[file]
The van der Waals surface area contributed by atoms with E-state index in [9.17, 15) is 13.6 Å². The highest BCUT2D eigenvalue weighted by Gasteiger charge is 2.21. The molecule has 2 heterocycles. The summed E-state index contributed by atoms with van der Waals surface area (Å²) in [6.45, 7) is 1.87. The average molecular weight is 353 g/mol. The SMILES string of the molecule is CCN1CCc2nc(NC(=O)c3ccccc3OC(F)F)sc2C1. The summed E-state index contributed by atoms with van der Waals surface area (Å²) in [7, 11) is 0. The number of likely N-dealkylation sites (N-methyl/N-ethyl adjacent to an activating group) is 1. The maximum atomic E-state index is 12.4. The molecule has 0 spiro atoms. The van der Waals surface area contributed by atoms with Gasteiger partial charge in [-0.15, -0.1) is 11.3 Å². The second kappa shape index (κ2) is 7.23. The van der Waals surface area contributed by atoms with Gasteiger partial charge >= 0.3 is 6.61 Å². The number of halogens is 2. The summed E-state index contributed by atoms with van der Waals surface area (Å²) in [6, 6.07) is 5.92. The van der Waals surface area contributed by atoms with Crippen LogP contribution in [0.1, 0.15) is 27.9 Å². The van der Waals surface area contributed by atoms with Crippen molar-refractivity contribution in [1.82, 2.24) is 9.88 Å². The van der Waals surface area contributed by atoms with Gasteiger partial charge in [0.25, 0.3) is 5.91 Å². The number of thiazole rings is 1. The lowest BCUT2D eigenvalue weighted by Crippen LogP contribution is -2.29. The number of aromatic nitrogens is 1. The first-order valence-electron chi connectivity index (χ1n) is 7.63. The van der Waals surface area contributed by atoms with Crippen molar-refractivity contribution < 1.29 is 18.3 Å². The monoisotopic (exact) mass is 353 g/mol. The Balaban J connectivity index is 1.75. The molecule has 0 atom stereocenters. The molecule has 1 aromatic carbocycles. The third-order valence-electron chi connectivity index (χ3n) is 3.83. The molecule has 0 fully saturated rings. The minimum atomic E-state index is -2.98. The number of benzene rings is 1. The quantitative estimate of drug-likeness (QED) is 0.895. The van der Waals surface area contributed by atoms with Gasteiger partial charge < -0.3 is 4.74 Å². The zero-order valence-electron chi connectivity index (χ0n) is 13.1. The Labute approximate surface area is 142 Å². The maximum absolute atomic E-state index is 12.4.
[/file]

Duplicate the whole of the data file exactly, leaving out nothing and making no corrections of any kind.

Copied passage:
The van der Waals surface area contributed by atoms with E-state index in [9.17, 15) is 13.6 Å². The highest BCUT2D eigenvalue weighted by Gasteiger charge is 2.21. The molecule has 2 heterocycles. The summed E-state index contributed by atoms with van der Waals surface area (Å²) in [6.45, 7) is 1.87. The average molecular weight is 353 g/mol. The SMILES string of the molecule is CCN1CCc2nc(NC(=O)c3ccccc3OC(F)F)sc2C1. The summed E-state index contributed by atoms with van der Waals surface area (Å²) in [7, 11) is 0. The number of likely N-dealkylation sites (N-methyl/N-ethyl adjacent to an activating group) is 1. The maximum atomic E-state index is 12.4. The molecule has 0 spiro atoms. The van der Waals surface area contributed by atoms with Gasteiger partial charge in [-0.15, -0.1) is 11.3 Å². The second kappa shape index (κ2) is 7.23. The van der Waals surface area contributed by atoms with Gasteiger partial charge >= 0.3 is 6.61 Å². The number of halogens is 2. The summed E-state index contributed by atoms with van der Waals surface area (Å²) in [6, 6.07) is 5.92. The van der Waals surface area contributed by atoms with Crippen LogP contribution in [0.1, 0.15) is 27.9 Å². The van der Waals surface area contributed by atoms with Crippen molar-refractivity contribution in [1.82, 2.24) is 9.88 Å². The van der Waals surface area contributed by atoms with Gasteiger partial charge in [0.25, 0.3) is 5.91 Å². The number of thiazole rings is 1. The lowest BCUT2D eigenvalue weighted by Crippen LogP contribution is -2.29. The number of aromatic nitrogens is 1. The first-order valence-electron chi connectivity index (χ1n) is 7.63. The van der Waals surface area contributed by atoms with Crippen molar-refractivity contribution < 1.29 is 18.3 Å². The monoisotopic (exact) mass is 353 g/mol. The Balaban J connectivity index is 1.75. The molecule has 0 atom stereocenters. The molecule has 1 aromatic carbocycles. The third-order valence-electron chi connectivity index (χ3n) is 3.83. The molecule has 0 fully saturated rings. The minimum atomic E-state index is -2.98. The number of benzene rings is 1. The quantitative estimate of drug-likeness (QED) is 0.895. The van der Waals surface area contributed by atoms with Gasteiger partial charge < -0.3 is 4.74 Å². The zero-order valence-electron chi connectivity index (χ0n) is 13.1. The Labute approximate surface area is 142 Å². The maximum absolute atomic E-state index is 12.4.